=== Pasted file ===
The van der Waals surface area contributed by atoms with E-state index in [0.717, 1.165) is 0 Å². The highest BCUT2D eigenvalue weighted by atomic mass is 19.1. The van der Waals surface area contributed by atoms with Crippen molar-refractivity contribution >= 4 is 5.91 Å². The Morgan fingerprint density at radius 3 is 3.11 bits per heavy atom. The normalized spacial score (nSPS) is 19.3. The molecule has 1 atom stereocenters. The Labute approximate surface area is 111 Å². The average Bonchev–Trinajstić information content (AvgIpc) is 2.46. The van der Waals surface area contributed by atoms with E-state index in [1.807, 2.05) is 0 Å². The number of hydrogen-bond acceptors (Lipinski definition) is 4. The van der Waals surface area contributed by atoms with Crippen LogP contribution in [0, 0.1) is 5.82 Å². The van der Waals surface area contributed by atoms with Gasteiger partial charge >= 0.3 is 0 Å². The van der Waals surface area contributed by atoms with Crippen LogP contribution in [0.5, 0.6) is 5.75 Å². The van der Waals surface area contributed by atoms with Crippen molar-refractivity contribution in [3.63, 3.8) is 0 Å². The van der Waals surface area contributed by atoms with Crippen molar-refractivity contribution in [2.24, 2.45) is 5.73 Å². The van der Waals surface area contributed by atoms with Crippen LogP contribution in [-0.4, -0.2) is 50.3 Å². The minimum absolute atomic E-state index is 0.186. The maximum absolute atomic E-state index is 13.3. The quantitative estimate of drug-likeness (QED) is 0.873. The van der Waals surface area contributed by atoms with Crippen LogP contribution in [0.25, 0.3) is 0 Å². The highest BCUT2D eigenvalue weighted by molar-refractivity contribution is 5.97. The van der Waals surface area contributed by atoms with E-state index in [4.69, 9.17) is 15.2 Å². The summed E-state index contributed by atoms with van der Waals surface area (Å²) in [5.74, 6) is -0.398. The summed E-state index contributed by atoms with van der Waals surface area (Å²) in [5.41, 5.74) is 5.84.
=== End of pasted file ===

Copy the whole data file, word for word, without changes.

The van der Waals surface area contributed by atoms with E-state index in [0.717, 1.165) is 0 Å². The highest BCUT2D eigenvalue weighted by atomic mass is 19.1. The van der Waals surface area contributed by atoms with Crippen molar-refractivity contribution >= 4 is 5.91 Å². The Morgan fingerprint density at radius 3 is 3.11 bits per heavy atom. The normalized spacial score (nSPS) is 19.3. The molecule has 1 atom stereocenters. The Labute approximate surface area is 111 Å². The average Bonchev–Trinajstić information content (AvgIpc) is 2.46. The van der Waals surface area contributed by atoms with E-state index in [1.807, 2.05) is 0 Å². The number of hydrogen-bond acceptors (Lipinski definition) is 4. The van der Waals surface area contributed by atoms with Crippen LogP contribution in [0, 0.1) is 5.82 Å². The van der Waals surface area contributed by atoms with Gasteiger partial charge >= 0.3 is 0 Å². The van der Waals surface area contributed by atoms with Crippen LogP contribution in [0.5, 0.6) is 5.75 Å². The van der Waals surface area contributed by atoms with Crippen molar-refractivity contribution in [3.63, 3.8) is 0 Å². The van der Waals surface area contributed by atoms with Crippen molar-refractivity contribution in [2.24, 2.45) is 5.73 Å². The van der Waals surface area contributed by atoms with Crippen LogP contribution in [-0.4, -0.2) is 50.3 Å². The minimum absolute atomic E-state index is 0.186. The maximum absolute atomic E-state index is 13.3. The quantitative estimate of drug-likeness (QED) is 0.873. The van der Waals surface area contributed by atoms with Crippen LogP contribution in [0.25, 0.3) is 0 Å². The highest BCUT2D eigenvalue weighted by molar-refractivity contribution is 5.97. The van der Waals surface area contributed by atoms with E-state index in [4.69, 9.17) is 15.2 Å². The summed E-state index contributed by atoms with van der Waals surface area (Å²) in [5.74, 6) is -0.398. The summed E-state index contributed by atoms with van der Waals surface area (Å²) in [5.41, 5.74) is 5.84.